Filter Working-From-Home Employees In Google Analytics

With the surge in working-from-home employees, many people are trying to figure out how to exclude this “internal” traffic from their Google Analytics reports. There is a simple option for sites with low to moderate traffic.

The Problem

The typical approach to excluding internal traffic in Google Analytics is by “IP filtering“, but that really only works with a small number of fixed locations with stable internet connections. When people start working from home (or coffee shops), their IP addresses can change from day-to-day, so a different solution is required.



The Options

There are three ways that you can stop specific traffic from appearing in your reports:

Do not track the visits in the first place

This approach stops the Google Analytics snippet from recording the visit. This could be accomplished with a browser add-on like the Google Analytics Opt-Out browser add-on. It means you need all of your internal users to install the add-on in all of the browsers they use, then to properly select the options to stop sending tracking data. For non-technical users, this could be problematic.

A derivation of this approach uses cookies obtained by visiting an internal-only page or during a login script. The tracking code is then modified to exclude tracking if that cookie is available.

Stop (filter) the hits as they are received in Google Analytics

This approach involves view filters — typically filtering by IP — that exclude traffic based on the internet address it came from. For a few fixed and stable locations, this is fine, but the dynamic nature of working-from-home makes this impossible to manage. Some internet providers could change the IP address used at any time.

Filter (segment) the traffic out of your reportsĀ 

This approach uses filters or segments to remove visits from your reports based on a characteristic of the visitor. Historically, people could filter out traffic from specific Network Domains or Service Providers, but Google Analytics no longer populates that data. This leaves us with fewer options — and the suggested solution below is one of them.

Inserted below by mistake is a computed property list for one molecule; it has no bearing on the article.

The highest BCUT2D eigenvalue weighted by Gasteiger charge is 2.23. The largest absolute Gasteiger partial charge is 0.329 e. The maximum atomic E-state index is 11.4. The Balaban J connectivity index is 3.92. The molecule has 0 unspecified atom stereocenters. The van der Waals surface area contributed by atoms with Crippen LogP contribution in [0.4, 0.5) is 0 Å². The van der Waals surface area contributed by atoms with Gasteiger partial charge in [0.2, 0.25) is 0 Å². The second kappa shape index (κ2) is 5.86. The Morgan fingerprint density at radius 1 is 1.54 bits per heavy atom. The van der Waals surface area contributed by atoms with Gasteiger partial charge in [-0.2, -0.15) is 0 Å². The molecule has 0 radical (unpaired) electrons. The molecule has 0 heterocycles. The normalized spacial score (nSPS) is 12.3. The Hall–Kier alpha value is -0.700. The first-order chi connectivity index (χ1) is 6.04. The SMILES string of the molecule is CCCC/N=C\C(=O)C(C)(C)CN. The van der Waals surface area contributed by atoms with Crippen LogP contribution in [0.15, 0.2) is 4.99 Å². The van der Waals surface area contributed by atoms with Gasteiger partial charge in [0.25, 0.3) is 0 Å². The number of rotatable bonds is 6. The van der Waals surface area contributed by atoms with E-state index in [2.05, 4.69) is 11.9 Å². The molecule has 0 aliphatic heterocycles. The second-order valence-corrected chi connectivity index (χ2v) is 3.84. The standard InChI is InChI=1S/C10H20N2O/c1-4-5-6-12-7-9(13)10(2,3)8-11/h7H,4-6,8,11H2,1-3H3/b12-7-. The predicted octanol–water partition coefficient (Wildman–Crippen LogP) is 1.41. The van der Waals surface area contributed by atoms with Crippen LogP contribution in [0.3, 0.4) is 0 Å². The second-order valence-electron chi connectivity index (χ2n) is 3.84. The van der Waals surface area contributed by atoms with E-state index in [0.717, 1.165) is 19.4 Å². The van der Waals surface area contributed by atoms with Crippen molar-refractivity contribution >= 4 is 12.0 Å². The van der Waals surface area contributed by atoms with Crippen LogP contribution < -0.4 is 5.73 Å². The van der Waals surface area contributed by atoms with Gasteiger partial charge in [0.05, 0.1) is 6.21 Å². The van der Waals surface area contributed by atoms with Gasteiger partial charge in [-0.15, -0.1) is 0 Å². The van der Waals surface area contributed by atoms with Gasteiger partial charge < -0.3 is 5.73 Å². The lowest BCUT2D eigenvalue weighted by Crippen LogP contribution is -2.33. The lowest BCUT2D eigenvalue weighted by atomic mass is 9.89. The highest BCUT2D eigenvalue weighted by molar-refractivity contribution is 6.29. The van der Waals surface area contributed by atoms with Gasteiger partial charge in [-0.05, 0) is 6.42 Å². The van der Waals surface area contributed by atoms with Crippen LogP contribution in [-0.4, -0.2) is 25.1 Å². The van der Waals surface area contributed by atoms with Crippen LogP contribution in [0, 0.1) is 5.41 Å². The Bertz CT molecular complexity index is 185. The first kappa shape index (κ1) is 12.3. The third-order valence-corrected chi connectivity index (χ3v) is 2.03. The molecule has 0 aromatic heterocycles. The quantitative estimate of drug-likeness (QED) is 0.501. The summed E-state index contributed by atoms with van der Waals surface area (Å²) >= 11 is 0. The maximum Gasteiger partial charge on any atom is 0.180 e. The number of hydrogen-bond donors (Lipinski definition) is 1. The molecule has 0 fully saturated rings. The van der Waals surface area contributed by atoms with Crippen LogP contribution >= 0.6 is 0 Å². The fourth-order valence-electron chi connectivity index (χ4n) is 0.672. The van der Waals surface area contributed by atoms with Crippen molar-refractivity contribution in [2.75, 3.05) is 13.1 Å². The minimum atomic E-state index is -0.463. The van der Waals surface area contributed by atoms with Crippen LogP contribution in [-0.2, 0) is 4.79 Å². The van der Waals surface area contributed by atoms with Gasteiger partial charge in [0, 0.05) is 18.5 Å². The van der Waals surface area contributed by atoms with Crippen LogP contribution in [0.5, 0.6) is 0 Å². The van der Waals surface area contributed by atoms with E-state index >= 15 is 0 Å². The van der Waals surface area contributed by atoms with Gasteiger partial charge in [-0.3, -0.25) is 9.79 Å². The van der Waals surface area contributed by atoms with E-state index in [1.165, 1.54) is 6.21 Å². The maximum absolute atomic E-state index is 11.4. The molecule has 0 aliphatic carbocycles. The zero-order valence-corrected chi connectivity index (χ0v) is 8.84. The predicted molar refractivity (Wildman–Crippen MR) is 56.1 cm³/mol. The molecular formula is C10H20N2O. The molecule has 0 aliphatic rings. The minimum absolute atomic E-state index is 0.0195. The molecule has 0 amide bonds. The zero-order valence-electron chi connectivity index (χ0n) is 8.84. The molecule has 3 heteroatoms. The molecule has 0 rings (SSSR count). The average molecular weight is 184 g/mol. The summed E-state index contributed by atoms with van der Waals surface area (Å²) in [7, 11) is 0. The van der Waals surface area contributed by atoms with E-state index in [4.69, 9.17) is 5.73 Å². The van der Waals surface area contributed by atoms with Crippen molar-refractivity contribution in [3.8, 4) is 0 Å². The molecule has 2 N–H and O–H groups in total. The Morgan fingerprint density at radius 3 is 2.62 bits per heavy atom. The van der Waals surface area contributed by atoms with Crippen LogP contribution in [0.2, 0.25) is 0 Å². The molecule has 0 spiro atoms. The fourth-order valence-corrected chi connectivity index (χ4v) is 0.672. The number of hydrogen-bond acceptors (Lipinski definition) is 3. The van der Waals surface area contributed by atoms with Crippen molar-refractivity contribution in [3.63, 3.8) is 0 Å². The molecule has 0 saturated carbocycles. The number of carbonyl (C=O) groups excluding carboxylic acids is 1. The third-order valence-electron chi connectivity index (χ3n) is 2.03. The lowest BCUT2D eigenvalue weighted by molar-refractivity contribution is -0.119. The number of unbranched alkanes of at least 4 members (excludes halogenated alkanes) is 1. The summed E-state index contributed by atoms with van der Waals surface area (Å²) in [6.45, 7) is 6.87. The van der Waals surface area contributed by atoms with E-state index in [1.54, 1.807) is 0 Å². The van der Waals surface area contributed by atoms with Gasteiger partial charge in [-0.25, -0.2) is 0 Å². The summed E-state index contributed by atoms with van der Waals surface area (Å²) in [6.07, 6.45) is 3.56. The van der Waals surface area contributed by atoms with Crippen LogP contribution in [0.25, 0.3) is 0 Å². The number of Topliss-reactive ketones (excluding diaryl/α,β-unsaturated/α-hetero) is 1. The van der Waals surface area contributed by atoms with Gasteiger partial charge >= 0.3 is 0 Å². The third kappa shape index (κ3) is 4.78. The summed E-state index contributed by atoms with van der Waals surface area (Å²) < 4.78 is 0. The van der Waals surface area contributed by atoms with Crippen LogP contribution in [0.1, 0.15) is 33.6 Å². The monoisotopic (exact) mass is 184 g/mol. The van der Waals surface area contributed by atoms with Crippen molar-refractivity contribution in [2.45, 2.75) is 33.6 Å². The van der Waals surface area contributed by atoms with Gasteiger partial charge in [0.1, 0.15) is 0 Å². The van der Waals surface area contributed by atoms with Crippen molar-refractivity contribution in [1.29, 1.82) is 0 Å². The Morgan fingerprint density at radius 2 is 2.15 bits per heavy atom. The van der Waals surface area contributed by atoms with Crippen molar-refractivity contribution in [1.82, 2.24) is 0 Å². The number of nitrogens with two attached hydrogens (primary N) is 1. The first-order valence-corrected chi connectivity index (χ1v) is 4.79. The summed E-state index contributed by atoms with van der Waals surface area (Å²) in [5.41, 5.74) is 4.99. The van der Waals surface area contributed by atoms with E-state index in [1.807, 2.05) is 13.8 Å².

Simple Little Solution

Exclude Users That Visit A Specific Page

The suggested approach is to provide a page only for internal users, and to create a simple segment in Google Analytics to exclude any users that visit that page. It’s not a perfect solution, but it is relatively quick and easy to implement, and it works retroactively. It does require that your users visit the specific page (and non-internal users to NOT visit the page), and since it uses a segment, higher traffic sites may experience some data sampling caused by the use of a segment.

Note that the segment filters Users, not Sessions — this is important as it would otherwise require that your internal users visit your internal-only-page during every session. It also has the benefit of historical filtering: it filters out previous sessions they had from the same browser. This retroactively filtering of internal traffic is not possible with the other approaches.

BRIGHT IDEA: you could use a URL parameter on your homepage instead of a whole new web page, sending the link to your workers like “https://www.analyticsedge.com?internal”, and look for the URL with the parameter in your segment.

Cautions and Limitations

Note that it will only work if the internal users actually visit the internal-only-page. Provide your users with some content of value on that page to encourage visits.

It also makes your reports susceptible to data sampling with higher website traffic volumes, so make sure to check.

You also need to make sure the internal-only-page is not accessible to outside users, at least not through the usual navigation on the website.